message event listener. The following check is used to reject invalid event origins:
this.iframeSrc.indexOf(event.origin) < 0
this.iframeSrc being something like
https://foo.myshopify.com/preview_bar, this mostly does the job correctly. However,
event.origin doesn't end with a slash, meaning that for example
https://foo.my is a possible origin and would be accepted here. Sending an
exit_preview message allows the attacker to specify a URL to redirect to, supplying a
Recommendation: Changing the check into
this.iframeSrc.indexOf(event.origin + "/") != 0 should reliably reject all invalid origins.
I demonstrate this attack against a random shop that is not under my control (roolee.com) to prove that no special knowledge is required. Steps to reproduce are:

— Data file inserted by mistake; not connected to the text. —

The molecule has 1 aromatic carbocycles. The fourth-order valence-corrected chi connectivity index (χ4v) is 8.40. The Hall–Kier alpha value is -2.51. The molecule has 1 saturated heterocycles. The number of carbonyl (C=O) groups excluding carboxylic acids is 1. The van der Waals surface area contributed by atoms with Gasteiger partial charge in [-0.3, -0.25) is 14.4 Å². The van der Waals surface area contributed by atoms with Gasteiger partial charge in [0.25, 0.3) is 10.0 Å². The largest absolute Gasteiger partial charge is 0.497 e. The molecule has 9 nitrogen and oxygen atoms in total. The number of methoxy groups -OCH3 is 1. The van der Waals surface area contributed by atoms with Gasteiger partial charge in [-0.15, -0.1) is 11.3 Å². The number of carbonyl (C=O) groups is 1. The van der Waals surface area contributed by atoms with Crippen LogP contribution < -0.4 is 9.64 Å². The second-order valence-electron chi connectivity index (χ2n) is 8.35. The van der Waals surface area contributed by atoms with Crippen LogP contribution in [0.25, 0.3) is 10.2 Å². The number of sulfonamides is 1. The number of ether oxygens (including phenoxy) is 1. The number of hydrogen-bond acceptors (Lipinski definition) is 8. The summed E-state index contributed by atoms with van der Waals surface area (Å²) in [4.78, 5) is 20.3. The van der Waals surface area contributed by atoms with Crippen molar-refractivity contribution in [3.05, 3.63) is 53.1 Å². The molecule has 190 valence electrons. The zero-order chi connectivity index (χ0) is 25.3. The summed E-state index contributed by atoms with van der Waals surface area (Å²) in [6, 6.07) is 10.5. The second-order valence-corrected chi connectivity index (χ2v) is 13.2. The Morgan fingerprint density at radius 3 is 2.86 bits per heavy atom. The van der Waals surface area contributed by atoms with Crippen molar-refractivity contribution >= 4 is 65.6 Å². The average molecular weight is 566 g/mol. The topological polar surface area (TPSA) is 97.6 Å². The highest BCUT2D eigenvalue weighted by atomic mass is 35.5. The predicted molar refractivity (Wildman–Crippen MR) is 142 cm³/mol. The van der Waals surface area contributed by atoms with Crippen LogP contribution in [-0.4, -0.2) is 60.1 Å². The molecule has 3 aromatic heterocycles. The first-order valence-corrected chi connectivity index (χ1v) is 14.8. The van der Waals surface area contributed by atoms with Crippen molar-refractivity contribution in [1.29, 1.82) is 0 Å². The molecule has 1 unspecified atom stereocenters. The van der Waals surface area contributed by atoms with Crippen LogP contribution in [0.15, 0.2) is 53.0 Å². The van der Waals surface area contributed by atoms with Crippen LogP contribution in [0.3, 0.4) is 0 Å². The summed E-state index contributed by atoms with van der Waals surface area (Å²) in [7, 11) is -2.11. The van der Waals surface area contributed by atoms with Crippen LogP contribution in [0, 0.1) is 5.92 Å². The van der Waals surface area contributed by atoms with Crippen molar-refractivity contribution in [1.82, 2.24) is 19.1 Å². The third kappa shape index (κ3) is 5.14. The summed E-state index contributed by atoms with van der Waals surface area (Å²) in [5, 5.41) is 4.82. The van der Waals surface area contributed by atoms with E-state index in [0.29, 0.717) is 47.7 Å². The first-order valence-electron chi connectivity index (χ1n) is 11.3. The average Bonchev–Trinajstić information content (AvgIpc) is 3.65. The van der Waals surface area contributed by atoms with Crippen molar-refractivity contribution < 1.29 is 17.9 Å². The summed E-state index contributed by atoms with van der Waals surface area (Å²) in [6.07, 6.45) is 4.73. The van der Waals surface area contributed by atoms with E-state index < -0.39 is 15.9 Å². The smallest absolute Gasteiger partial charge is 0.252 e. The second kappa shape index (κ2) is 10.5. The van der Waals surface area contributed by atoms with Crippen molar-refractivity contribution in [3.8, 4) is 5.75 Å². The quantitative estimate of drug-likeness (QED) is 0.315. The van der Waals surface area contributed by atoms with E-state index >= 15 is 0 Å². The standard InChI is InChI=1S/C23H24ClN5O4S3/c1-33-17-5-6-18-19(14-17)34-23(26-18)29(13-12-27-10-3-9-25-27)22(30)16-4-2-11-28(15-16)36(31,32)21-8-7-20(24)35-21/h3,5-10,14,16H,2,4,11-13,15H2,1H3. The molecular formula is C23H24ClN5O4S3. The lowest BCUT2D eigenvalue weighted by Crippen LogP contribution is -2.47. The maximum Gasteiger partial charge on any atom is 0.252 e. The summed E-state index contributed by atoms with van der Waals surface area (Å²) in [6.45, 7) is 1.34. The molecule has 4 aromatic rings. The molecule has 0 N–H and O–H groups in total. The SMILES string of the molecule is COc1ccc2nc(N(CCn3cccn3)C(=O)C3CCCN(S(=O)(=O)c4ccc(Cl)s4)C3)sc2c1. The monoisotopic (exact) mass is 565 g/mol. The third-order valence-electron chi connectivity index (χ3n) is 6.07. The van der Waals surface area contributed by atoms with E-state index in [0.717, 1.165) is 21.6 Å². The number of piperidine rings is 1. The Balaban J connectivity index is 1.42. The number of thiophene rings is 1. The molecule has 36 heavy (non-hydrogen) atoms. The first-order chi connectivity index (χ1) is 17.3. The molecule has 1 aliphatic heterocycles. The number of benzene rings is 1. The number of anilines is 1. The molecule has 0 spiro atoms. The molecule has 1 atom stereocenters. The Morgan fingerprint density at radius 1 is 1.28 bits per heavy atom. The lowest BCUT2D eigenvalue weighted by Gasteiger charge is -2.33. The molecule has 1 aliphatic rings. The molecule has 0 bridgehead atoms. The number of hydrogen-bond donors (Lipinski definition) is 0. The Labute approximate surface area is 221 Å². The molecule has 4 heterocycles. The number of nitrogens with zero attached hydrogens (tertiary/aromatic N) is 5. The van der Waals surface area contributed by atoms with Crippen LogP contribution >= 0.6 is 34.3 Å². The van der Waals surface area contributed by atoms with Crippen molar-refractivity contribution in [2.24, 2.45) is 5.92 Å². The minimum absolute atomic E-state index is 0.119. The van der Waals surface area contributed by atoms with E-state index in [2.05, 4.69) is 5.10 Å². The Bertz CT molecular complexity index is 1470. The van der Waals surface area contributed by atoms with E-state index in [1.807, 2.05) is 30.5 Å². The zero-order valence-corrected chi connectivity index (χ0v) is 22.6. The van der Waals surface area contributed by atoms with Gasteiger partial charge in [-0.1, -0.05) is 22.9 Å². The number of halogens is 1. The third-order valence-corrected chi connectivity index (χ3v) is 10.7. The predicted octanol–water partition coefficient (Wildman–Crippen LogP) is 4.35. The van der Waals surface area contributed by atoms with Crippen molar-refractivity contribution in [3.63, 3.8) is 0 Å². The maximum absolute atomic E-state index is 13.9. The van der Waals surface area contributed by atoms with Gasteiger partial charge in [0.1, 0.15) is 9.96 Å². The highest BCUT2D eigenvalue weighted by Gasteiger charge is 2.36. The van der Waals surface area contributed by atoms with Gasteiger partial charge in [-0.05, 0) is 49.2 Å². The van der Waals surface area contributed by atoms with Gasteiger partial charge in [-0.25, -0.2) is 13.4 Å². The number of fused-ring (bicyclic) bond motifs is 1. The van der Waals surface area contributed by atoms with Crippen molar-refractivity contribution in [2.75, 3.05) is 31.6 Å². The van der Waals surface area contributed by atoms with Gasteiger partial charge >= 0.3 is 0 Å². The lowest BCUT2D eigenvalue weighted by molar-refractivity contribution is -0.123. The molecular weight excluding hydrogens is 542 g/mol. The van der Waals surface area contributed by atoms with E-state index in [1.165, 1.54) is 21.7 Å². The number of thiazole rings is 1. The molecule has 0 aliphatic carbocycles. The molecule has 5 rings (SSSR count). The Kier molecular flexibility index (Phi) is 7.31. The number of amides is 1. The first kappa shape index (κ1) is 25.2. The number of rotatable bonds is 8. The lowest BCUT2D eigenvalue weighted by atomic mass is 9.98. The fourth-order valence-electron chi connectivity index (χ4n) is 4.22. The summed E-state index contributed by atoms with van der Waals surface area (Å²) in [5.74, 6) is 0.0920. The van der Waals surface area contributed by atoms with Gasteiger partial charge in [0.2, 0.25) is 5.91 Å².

exploit_preview.htmlpage to the same directory on your computer.
%Windir%\Sysnative\drivers\etc\hostson Windows) and add the following entry:
127.0.0.1 roolee.co(note that this is
.com). The real attackers would register
roolee.codomain instead, it is for sale.
ssl_server.pyscript (requires Python 3) to run a local SSL-protected web server. On Linux and macOS this script needs to be run with administrator privileges.
https://roolee.co/exploit_preview.htmlin your browser and accept the invalid certificate (real attacker would actually own roolee.co, so they would be able to get a valid certificate for it).
Recommendation: The second attack scenario is avoidable, XSS issues in the store front shouldn't compromise the admin interface. The admin interface should be located under a different subdomain, e.g.
admin.foo.myshopify.com. This will make sure that code running in the shop front is forbidden from accessing it by the same-origin policy.